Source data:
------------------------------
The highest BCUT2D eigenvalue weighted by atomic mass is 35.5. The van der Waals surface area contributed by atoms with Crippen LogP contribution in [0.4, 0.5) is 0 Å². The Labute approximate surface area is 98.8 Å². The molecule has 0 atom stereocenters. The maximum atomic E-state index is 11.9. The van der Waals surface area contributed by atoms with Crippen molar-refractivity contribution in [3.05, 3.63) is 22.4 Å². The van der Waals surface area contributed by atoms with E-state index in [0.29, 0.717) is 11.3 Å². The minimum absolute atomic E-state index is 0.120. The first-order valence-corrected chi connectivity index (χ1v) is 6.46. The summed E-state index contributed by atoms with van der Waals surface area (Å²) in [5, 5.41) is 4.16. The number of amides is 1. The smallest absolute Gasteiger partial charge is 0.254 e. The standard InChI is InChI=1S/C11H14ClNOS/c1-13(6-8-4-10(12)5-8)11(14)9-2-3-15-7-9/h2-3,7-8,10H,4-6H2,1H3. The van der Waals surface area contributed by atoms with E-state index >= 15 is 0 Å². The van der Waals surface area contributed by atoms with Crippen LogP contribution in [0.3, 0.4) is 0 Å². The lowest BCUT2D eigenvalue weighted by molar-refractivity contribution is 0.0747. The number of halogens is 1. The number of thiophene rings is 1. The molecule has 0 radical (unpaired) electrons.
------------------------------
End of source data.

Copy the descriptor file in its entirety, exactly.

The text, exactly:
The highest BCUT2D eigenvalue weighted by atomic mass is 35.5. The van der Waals surface area contributed by atoms with Crippen LogP contribution in [0.4, 0.5) is 0 Å². The Labute approximate surface area is 98.8 Å². The molecule has 0 atom stereocenters. The maximum atomic E-state index is 11.9. The van der Waals surface area contributed by atoms with Crippen molar-refractivity contribution in [3.05, 3.63) is 22.4 Å². The van der Waals surface area contributed by atoms with E-state index in [0.29, 0.717) is 11.3 Å². The minimum absolute atomic E-state index is 0.120. The first-order valence-corrected chi connectivity index (χ1v) is 6.46. The summed E-state index contributed by atoms with van der Waals surface area (Å²) in [5, 5.41) is 4.16. The number of amides is 1. The smallest absolute Gasteiger partial charge is 0.254 e. The standard InChI is InChI=1S/C11H14ClNOS/c1-13(6-8-4-10(12)5-8)11(14)9-2-3-15-7-9/h2-3,7-8,10H,4-6H2,1H3. The van der Waals surface area contributed by atoms with E-state index >= 15 is 0 Å². The van der Waals surface area contributed by atoms with Crippen LogP contribution in [0.3, 0.4) is 0 Å². The lowest BCUT2D eigenvalue weighted by molar-refractivity contribution is 0.0747. The number of halogens is 1. The number of thiophene rings is 1. The molecule has 0 radical (unpaired) electrons.